This book presents a strong philosophical, theoretical and practical argument for the mainstreaming of indigenous knowledge in curricula development, and in teaching and learning across the African continent. Since the dawn of political independence in Africa, there has been an ongoing search for the kind of education that will create a class of principled and innovative citizens who are sensitive to and committed to the needs of the continent. When indigenous or environment-generated knowledge forms the basis of learning in classrooms, learners are able to immediately connect their education with their lived reality. The result is much introspection, creativity and innovation across fields, sectors and disciplines, leading to societal transformation. Drawing on several theoretical assertions, examples from a wide range of disciplines, and experiences gathered from different continents at different points in history, the book establishes that for education to trigger the necessary transformation in Africa, it should be constructed on a strong foundation of learners' indigenous knowledge.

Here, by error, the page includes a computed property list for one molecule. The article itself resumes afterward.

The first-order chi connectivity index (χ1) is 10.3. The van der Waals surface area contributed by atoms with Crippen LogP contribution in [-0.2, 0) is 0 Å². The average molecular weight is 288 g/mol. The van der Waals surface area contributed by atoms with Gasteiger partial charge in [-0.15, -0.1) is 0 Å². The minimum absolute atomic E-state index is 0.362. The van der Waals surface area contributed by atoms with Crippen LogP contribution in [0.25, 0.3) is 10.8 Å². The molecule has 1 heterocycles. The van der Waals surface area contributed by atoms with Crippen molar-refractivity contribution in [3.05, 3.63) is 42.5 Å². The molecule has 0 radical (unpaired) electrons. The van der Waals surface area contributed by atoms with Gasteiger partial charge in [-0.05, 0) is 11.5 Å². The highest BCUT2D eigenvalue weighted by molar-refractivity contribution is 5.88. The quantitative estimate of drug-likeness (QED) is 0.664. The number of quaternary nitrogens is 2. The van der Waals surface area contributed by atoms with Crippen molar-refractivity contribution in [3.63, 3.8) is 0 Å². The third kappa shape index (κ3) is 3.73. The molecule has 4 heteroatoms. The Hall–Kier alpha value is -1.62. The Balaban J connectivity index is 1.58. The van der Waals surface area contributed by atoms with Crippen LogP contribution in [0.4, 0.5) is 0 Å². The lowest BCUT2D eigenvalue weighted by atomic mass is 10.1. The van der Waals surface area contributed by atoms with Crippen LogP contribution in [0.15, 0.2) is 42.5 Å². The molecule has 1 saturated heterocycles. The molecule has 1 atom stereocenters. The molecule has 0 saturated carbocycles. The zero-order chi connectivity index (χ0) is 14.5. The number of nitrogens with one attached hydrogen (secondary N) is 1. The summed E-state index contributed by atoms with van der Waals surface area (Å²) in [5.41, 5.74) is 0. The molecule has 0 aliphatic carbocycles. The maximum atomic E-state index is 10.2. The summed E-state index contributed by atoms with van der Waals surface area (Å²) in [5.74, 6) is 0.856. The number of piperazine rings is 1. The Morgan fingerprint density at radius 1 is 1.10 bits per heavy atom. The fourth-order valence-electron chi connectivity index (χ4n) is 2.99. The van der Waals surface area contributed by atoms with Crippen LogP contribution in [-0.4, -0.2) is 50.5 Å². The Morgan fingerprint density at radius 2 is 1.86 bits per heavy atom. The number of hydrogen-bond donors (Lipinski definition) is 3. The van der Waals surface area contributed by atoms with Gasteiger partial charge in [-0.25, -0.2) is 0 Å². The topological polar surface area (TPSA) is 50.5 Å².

The book presents a distinct and uncharted pathway for Africa to advance sustainably through home-grown and grassroots based ideas, leading to advances in science and technology, growth of indigenous African business and the transformation of Africans into conscious and active participants in the continent's progress. Indigenous Knowledge and Education in Africa is of interest to educators, entrepreneurs, policymakers, researchers and individuals engaged in finding sustainable and strategic solutions to regional and global advancement.Chika Ezeanya-Esiobu is a researcher, teacher, non-fiction and fiction writer, and a well-known intellectual who holds a Ph.D. in African Development and Policy Studies from Howard University in Washington D.C. Chika has published numerous academic articles in peer-reviewed journals, book chapters and short essays, and has also produced documentary films.Chika has conducted research on indigenous knowledge and homegrown approaches to sub-Saharan Africa's growth for such organizations as the United Nations University World Institute for Development Economics Research (UNU-WIDER), United Nations Research Institute for Social Development (UNRISD), the Swedish International Development Agency (Sida), International Development Research Center (IDRC) Canada and the African Economic Research Consortium.
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